David Mulholland, UKTI Japan Marketing Officer to UK Exporters, ponders the lessons gleaned from living in one of the trendiest areas of Tokyo.
The picture above is pretty recognisable, right? Well anyone with an interest in Japan will know it instantly. Shibuya crossing, famous for being one of the busiest pedestrian crossings in the world. Known locally as the ‘scramble’ – I’d like to think this is down to the chaotic nature of trying to navigate your way through the thousands of people walking in each and every direction. It’s both an adventure and a challenge every time I get there. This is your guaranteed ‘Wow! – I’m in Japan’ moment if there ever was one. Especially for someone like me who grew up in a tiny village in rural Scotland which only has 4 streets! More people cross here in 10 seconds than the entire population of my childhood community.
You might then wonder why I chose to live in Shibuya? Well I would say it’s actually taught me a lot and been beneficial to my job. My awareness and knowledge of Japanese culture, trends and fashion has increased tenfold. Living right in the thick of it has given me the confidence to speak with authority about what kind of products or ideas work in Japan, and what doesn’t. There is little subtlety to Shibuya, standing out and making noise is perfectly acceptable in this eccentric part of Tokyo. The glaring neon lights, enormous advertisements and TV screens blasting out the latest promotions are testament to that.
It's the people though that I'm aware of most. I’m accustomed to the noise and in your face ads, but the people will never cease to surprise me! And it is from them that you can learn the most. Admittedly it’s populated mostly by the younger generations who like to hangout and shop in this stylish neighbourhood, but youth are the future so there is much that businesses can learn from.
Seasonal trends strike me as the most obvious. Standing at Hachiko (the exit of Shibuya station next to the crossing) in spring, summer, autumn and winter will present you with a completely different set of people. Actually that’s not strictly true, they are probably the same people, but look remarkably different. Sure everyone changes their clothes and appearance to match the weather or season, but Japan really takes it to the extreme. Consumers in Japan are hyper-fashion conscious, and for the most part would not be seen dead wearing something out of season. When it is declared on the news that today marks the start of spring, you really notice it! Shoppers can’t wait to strut their new purchases and they look forward to that official announcement to change wardrobe, literally like clockwork.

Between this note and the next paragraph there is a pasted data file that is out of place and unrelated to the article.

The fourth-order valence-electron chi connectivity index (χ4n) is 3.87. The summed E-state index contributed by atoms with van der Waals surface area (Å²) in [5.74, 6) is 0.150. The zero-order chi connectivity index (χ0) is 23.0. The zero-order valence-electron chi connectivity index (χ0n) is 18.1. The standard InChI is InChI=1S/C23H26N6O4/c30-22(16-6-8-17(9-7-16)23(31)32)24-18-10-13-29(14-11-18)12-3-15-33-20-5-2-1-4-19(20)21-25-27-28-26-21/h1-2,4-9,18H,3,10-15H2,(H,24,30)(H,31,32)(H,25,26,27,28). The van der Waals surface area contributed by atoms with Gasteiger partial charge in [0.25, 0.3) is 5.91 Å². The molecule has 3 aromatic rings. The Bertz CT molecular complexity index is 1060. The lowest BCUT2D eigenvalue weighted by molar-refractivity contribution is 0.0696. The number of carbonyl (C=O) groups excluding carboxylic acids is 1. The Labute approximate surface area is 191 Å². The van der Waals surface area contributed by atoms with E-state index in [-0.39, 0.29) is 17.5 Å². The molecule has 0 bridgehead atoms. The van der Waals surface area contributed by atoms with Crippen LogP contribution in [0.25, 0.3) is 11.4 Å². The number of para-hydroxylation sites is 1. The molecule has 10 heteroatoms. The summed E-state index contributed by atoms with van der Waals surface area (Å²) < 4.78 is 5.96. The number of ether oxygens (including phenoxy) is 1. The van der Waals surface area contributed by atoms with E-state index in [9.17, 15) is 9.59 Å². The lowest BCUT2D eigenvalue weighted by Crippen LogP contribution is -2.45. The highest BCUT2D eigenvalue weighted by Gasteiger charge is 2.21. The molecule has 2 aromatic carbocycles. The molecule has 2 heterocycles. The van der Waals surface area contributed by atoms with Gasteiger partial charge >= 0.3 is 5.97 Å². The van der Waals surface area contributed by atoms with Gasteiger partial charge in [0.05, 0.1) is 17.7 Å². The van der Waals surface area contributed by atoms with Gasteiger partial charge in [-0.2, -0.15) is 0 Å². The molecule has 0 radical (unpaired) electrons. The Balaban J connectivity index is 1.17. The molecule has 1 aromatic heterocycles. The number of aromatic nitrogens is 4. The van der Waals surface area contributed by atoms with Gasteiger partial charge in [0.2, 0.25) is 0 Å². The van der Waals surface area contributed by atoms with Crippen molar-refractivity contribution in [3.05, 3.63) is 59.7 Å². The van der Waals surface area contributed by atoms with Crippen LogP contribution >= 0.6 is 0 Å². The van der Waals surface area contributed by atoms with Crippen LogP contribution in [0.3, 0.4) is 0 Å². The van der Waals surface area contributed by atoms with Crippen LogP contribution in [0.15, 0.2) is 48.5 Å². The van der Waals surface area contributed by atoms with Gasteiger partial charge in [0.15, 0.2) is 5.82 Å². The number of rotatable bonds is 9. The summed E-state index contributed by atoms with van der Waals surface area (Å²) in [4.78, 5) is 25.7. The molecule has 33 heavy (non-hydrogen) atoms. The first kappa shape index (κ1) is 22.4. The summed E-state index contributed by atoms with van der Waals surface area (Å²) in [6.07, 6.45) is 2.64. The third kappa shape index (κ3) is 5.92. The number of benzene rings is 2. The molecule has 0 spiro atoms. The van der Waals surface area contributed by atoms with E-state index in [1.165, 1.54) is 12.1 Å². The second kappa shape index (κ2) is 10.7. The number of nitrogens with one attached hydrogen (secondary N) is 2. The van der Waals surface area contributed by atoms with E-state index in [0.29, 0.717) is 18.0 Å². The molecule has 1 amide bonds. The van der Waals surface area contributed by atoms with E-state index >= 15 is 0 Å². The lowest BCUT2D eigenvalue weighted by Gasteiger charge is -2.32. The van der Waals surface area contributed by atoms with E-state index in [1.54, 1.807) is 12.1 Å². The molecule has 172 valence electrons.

With attention to detail such as this on a repeat cycle, this represents big opportunities for British consumer goods companies. Tailoring your products to Japanese size, taste, quality expectations and of course season are all important things to consider when introducing your offerings here. Exclusivity sells well, for example introducing a range unique to Japan or a particular season. Japanese consumers could be considered rather wasteful too. Last year’s goods are almost certainly out the window as shoppers hunt for the newest items. The youth amassing in Shibuya often have high levels of disposable income as most will still live at home with their parents and have well-paid jobs. Therefore, replacing their wardrobes and accessories 4 times a year is not even blinked at – in fact it’s probably more often than that!
There are of course some exceptions to the rule that I have seen in Shibuya. Not everyone follows suit – yes you’ll find lots of people wearing bright neon beanies in the scorching heat in mid-summer! Or some lone renegades who particularly stand out for their unusual get-up. I won’t even begin to explain what Halloween is like on the crossing, that’s a whole other blog topic in its own right! After all, Shibuya is a hub of youthful expression, comparable to a large scale music festival, except no one has time to see any of the bands, they’re too busy hunting down their next purchase.
My final musing would have to be about the ‘Union Jack effect’. I can almost guarantee if you wander around Shibuya on any given day you’ll see someone wearing a Union Jack of some description. Japanese people can’t get enough of it. Brand Britain is incredibly strong here, and you should not underestimate it. Companies should actively exploit their heritage or history behind the brand/product – this level of detail really matters to consumers here. It affirms quality, reputation and the desire to own something truly made in Britain.
So if you think you have something to cater for the diverse population of this iconic area of Tokyo, chances are it will be well received all over Japan. Although Shibuya is a focal point where new trends are created, they soon spread quickly, just as quickly as another one has emerged. Endless opportunity awaits, so come make your mark!